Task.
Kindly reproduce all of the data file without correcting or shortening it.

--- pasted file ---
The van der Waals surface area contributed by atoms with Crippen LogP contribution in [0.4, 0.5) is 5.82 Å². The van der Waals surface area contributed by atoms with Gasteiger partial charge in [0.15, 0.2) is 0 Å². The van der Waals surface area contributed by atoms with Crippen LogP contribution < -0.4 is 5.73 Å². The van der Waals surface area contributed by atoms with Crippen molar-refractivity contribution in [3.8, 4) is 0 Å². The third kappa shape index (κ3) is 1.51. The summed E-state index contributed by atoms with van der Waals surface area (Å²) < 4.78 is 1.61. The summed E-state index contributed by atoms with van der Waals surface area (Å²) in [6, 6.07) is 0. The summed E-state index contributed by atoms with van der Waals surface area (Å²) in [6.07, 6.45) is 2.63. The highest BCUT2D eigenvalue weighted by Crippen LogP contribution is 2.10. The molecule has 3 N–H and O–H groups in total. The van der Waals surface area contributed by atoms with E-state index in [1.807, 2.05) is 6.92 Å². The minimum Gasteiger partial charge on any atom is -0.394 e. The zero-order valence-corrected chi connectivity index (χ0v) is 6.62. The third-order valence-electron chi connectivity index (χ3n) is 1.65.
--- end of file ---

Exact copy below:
The van der Waals surface area contributed by atoms with Crippen LogP contribution in [0.4, 0.5) is 5.82 Å². The van der Waals surface area contributed by atoms with Gasteiger partial charge in [0.15, 0.2) is 0 Å². The van der Waals surface area contributed by atoms with Crippen LogP contribution < -0.4 is 5.73 Å². The van der Waals surface area contributed by atoms with Crippen molar-refractivity contribution in [3.8, 4) is 0 Å². The third kappa shape index (κ3) is 1.51. The summed E-state index contributed by atoms with van der Waals surface area (Å²) < 4.78 is 1.61. The summed E-state index contributed by atoms with van der Waals surface area (Å²) in [6, 6.07) is 0. The summed E-state index contributed by atoms with van der Waals surface area (Å²) in [6.07, 6.45) is 2.63. The highest BCUT2D eigenvalue weighted by Crippen LogP contribution is 2.10. The molecule has 3 N–H and O–H groups in total. The van der Waals surface area contributed by atoms with E-state index in [1.807, 2.05) is 6.92 Å². The minimum Gasteiger partial charge on any atom is -0.394 e. The zero-order valence-corrected chi connectivity index (χ0v) is 6.62. The third-order valence-electron chi connectivity index (χ3n) is 1.65.